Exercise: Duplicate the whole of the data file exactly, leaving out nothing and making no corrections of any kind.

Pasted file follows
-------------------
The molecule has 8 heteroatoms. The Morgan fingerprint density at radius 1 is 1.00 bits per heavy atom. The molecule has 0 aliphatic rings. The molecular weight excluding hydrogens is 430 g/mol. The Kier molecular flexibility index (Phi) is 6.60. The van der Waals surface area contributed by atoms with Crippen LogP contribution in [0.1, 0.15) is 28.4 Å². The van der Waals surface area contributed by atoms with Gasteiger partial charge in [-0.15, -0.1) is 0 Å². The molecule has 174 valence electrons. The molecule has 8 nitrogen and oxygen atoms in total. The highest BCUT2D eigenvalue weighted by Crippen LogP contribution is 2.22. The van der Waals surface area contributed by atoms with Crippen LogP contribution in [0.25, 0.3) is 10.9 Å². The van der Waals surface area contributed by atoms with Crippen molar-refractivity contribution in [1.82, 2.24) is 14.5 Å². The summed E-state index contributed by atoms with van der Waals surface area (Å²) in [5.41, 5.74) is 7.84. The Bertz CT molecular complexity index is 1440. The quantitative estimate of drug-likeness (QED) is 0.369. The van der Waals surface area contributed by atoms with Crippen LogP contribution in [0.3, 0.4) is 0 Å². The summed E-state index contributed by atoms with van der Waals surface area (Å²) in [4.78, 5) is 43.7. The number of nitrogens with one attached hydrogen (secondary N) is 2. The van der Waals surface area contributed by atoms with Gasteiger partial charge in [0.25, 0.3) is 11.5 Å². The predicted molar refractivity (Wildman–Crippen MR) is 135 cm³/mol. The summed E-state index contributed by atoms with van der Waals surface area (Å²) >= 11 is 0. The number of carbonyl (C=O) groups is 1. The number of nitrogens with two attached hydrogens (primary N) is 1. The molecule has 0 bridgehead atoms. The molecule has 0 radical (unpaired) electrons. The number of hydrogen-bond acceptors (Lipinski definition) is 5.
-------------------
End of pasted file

The molecule has 8 heteroatoms. The Morgan fingerprint density at radius 1 is 1.00 bits per heavy atom. The molecule has 0 aliphatic rings. The molecular weight excluding hydrogens is 430 g/mol. The Kier molecular flexibility index (Phi) is 6.60. The van der Waals surface area contributed by atoms with Crippen LogP contribution in [0.1, 0.15) is 28.4 Å². The van der Waals surface area contributed by atoms with Gasteiger partial charge in [-0.15, -0.1) is 0 Å². The molecule has 174 valence electrons. The molecule has 8 nitrogen and oxygen atoms in total. The highest BCUT2D eigenvalue weighted by Crippen LogP contribution is 2.22. The van der Waals surface area contributed by atoms with Crippen LogP contribution in [0.25, 0.3) is 10.9 Å². The van der Waals surface area contributed by atoms with Crippen molar-refractivity contribution in [1.82, 2.24) is 14.5 Å². The summed E-state index contributed by atoms with van der Waals surface area (Å²) in [5.41, 5.74) is 7.84. The Bertz CT molecular complexity index is 1440. The quantitative estimate of drug-likeness (QED) is 0.369. The van der Waals surface area contributed by atoms with Crippen LogP contribution in [0.3, 0.4) is 0 Å². The summed E-state index contributed by atoms with van der Waals surface area (Å²) in [4.78, 5) is 43.7. The number of nitrogens with one attached hydrogen (secondary N) is 2. The van der Waals surface area contributed by atoms with Gasteiger partial charge in [0.25, 0.3) is 11.5 Å². The predicted molar refractivity (Wildman–Crippen MR) is 135 cm³/mol. The summed E-state index contributed by atoms with van der Waals surface area (Å²) >= 11 is 0. The number of carbonyl (C=O) groups is 1. The number of nitrogens with two attached hydrogens (primary N) is 1. The molecule has 0 bridgehead atoms. The molecule has 0 radical (unpaired) electrons. The number of hydrogen-bond acceptors (Lipinski definition) is 5.